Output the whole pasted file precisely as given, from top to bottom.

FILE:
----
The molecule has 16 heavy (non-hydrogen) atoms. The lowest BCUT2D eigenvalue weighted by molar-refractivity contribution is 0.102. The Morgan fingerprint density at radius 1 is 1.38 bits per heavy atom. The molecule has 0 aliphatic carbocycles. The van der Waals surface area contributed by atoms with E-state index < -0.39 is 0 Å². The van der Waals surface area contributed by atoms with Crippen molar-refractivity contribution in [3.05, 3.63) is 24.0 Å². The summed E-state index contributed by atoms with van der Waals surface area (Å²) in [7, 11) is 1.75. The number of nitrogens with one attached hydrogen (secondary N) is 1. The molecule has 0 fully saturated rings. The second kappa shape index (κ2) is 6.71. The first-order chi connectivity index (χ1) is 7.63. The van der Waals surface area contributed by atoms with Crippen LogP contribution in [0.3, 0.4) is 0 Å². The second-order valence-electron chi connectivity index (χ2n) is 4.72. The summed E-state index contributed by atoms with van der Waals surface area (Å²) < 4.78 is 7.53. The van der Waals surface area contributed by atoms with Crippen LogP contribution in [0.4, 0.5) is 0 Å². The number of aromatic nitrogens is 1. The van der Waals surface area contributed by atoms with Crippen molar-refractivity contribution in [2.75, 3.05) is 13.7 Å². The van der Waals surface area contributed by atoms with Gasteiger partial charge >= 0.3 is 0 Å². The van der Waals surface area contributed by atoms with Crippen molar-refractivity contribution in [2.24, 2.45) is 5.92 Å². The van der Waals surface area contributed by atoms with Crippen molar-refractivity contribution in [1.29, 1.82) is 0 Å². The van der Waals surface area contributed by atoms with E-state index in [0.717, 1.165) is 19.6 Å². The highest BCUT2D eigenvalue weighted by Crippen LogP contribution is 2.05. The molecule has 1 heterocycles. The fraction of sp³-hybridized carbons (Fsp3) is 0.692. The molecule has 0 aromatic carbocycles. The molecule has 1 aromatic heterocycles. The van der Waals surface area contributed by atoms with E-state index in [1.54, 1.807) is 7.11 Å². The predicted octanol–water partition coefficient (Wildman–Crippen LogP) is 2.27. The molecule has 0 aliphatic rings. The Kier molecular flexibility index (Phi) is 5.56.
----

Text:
The molecule has 16 heavy (non-hydrogen) atoms. The lowest BCUT2D eigenvalue weighted by molar-refractivity contribution is 0.102. The Morgan fingerprint density at radius 1 is 1.38 bits per heavy atom. The molecule has 0 aliphatic carbocycles. The van der Waals surface area contributed by atoms with E-state index < -0.39 is 0 Å². The van der Waals surface area contributed by atoms with Crippen molar-refractivity contribution in [3.05, 3.63) is 24.0 Å². The summed E-state index contributed by atoms with van der Waals surface area (Å²) in [7, 11) is 1.75. The number of nitrogens with one attached hydrogen (secondary N) is 1. The molecule has 0 fully saturated rings. The second kappa shape index (κ2) is 6.71. The first-order chi connectivity index (χ1) is 7.63. The van der Waals surface area contributed by atoms with Crippen LogP contribution in [0.3, 0.4) is 0 Å². The second-order valence-electron chi connectivity index (χ2n) is 4.72. The summed E-state index contributed by atoms with van der Waals surface area (Å²) < 4.78 is 7.53. The van der Waals surface area contributed by atoms with Crippen LogP contribution in [0.4, 0.5) is 0 Å². The number of aromatic nitrogens is 1. The van der Waals surface area contributed by atoms with Crippen molar-refractivity contribution in [2.75, 3.05) is 13.7 Å². The van der Waals surface area contributed by atoms with Gasteiger partial charge >= 0.3 is 0 Å². The van der Waals surface area contributed by atoms with Crippen molar-refractivity contribution in [2.24, 2.45) is 5.92 Å². The van der Waals surface area contributed by atoms with Crippen molar-refractivity contribution in [1.29, 1.82) is 0 Å². The van der Waals surface area contributed by atoms with E-state index in [0.717, 1.165) is 19.6 Å². The highest BCUT2D eigenvalue weighted by Crippen LogP contribution is 2.05. The molecule has 1 heterocycles. The fraction of sp³-hybridized carbons (Fsp3) is 0.692. The molecule has 0 aromatic carbocycles. The molecule has 1 aromatic heterocycles. The van der Waals surface area contributed by atoms with E-state index in [1.54, 1.807) is 7.11 Å². The predicted octanol–water partition coefficient (Wildman–Crippen LogP) is 2.27. The molecule has 0 aliphatic rings. The Kier molecular flexibility index (Phi) is 5.56.